Shared learning database

Frimley Park Hospital NHS Foundation Trust
Published date:
May 2013

Transient elastography is a non-invasive technique that uses both ultrasound and low-frequency elastic waves to quantify liver fibrosis. This example shows how we introduced the technology to our trust. There is a sample business case attached - this is not from our trust.

Guidance the shared learning relates to:
Does the example relate to a general implementation of all NICE guidance?
Does the example relate to a specific implementation of a specific piece of NICE guidance?


Aims and objectives

Our objective was to improve the management of liver disease.

To achieve this we had 4 aims:
1. Early and improved identification of fibrosis/cirrhosis in patients attending gastroenterology/hepatology/infectious diseases outpatients.
2. Risk stratification for patients at risk of progressing to cirrhosis.
3. Enhance management of patients with liver disease.
4. Improve outcomes with early discharge from out-patient services.

Reasons for implementing your project

NICE recommends that adults with chronic hepatitis B are offered transient elastography as the initial test for liver disease when newly referred for assessment, and that the test be repeated annually for those who are not taking anti-viral treatment. Adults with a transient elastography score <6 kPa are unlikely to have significant fibrosis. Adults with a transient elastography score <11 kPa are very likely to have cirrhosis and confirmation by liver biopsy is not needed before starting anti-viral treatment. For those people with a transient elastography score between 6 to 10 kPa, the degree of fibrosis cannot be accurately predicted and therefore some people may choose to have a liver biopsy in these circumstances to confirm the extent of liver disease. Prior to the initiative fibrosis was detected using liver biopsy, a procedure which has significant morbidity (pain 33%, significant bleeding 0.5%) and mortality (3-4/1000). Patients also require repeated biopsy at 3-5 year intervals if treatment is unsuccessful. Patients diagnosed with cirrhosis at liver biopsy require 6-monthly ultrasound screening for hepatocellular carcinoma and 1-2 yearly upper GI endoscopy to screen for varices. There was a need for a transient elastography service for a number of important reasons:
- Many patients did not want to have liver biopsy because of the risk and discomfort involved.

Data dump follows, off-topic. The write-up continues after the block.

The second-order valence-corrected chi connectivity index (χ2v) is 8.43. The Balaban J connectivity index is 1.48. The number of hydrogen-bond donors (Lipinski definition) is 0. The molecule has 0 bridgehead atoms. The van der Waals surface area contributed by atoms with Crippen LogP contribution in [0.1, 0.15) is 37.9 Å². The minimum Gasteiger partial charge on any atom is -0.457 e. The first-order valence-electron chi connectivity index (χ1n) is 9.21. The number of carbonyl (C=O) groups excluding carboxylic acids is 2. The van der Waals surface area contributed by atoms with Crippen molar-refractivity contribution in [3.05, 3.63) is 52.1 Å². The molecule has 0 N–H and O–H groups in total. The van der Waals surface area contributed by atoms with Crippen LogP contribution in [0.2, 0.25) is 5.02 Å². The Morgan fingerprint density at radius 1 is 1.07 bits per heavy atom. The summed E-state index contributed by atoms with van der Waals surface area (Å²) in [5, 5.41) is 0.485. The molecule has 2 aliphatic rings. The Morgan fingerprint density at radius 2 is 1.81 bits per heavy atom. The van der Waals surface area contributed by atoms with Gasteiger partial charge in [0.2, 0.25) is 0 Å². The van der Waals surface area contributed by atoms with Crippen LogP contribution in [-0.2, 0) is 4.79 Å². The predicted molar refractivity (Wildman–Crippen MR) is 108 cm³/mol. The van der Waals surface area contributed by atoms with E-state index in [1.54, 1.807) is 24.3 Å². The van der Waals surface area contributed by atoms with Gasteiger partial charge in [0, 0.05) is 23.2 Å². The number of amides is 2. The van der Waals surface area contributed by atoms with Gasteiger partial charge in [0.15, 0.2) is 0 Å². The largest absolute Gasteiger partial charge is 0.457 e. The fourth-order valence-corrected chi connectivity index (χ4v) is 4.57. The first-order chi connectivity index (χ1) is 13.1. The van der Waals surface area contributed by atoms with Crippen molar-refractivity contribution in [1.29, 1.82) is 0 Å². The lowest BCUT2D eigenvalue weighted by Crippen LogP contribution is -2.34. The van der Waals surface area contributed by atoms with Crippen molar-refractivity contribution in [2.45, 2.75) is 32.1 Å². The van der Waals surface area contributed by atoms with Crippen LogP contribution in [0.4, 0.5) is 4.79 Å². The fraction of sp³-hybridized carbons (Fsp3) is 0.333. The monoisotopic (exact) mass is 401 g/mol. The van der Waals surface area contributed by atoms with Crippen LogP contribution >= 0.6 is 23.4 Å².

- Waiting times for ultrasound guided percutaneous biopsy and reporting times significantly increased.
- Patients are invariably worried about their liver biopsy.
- Avoiding a liver biopsy will remove the need for day case admission and monitoring. - In the 'marginal cases' a clinician may opt for transient elastography, to help make an instant decision, for example, cirrhosis vs non cirrhosis.

Before implementing the change we reviewed the published literature from the evidence base and performed a baseline assessment of annual liver biopsy performed, complications from liver biopsies and bed occupancy.

How did you implement the project

We identified several opportunities for improving efficiency, saving costs or increasing productivity.
These were:
- Waiting times for initiating therapy improved, for example, antiviral therapy.
- Cost saving from reducing liver biopsies and bed occupancy.
- Saving time, money and monitoring associated with performing liver biopsies.
- Potential financial gains from offering a transient elastography service.
- Improved positioning when competitively bidding for business from Clinical Commissioning Groups and other sources.

In order to implement we needed to identify space for the equipment and staff in outpatients to carry out the scan. This required training staff to use the equipment and has enhanced training of Specialist Registrars rotating through the unit.

After the initial purchasing of the equipment, there are on-going costs of for annual maintenance, and aqueous gel used during the scan.

Key findings

The main results showed early diagnosis of hepatic fibrosis and cirrhosis. For some patients diagnosed early with hepatic fibrosis, cirrhosis was either prevented or delayed. Patients in whom cirrhosis is identified are entered into a screening programme for hepatocellular carcinoma and varices, which aims to decrease the morbidity and mortality of these conditions. Long-term financial gains from the early diagnosis of cirrhosis with implementation of screening protocols should lead to a decrease in hospital admissions for these patients in the future.

Key learning points

- Overall reduction in costs to NHS and NHS Technology Adoption Centre (NTAC).
- Reduction in net costs for the Trust.
- Increased number of patients treated.
- Improvement in patient experience and patient safety.
- Reducing the risks to patients and anxiety of patient.
- Simplifying and improving the efficiency of the patient journey.

Contact details

Professor Aftab Ala PhD FRCP
Consultant Gastroenterologist and Hepatologist; NIHR Lead Hepatology Surrey and Sussex
Frimley Park Hospital NHS Foundation Trust

Primary care
Is the example industry-sponsored in any way?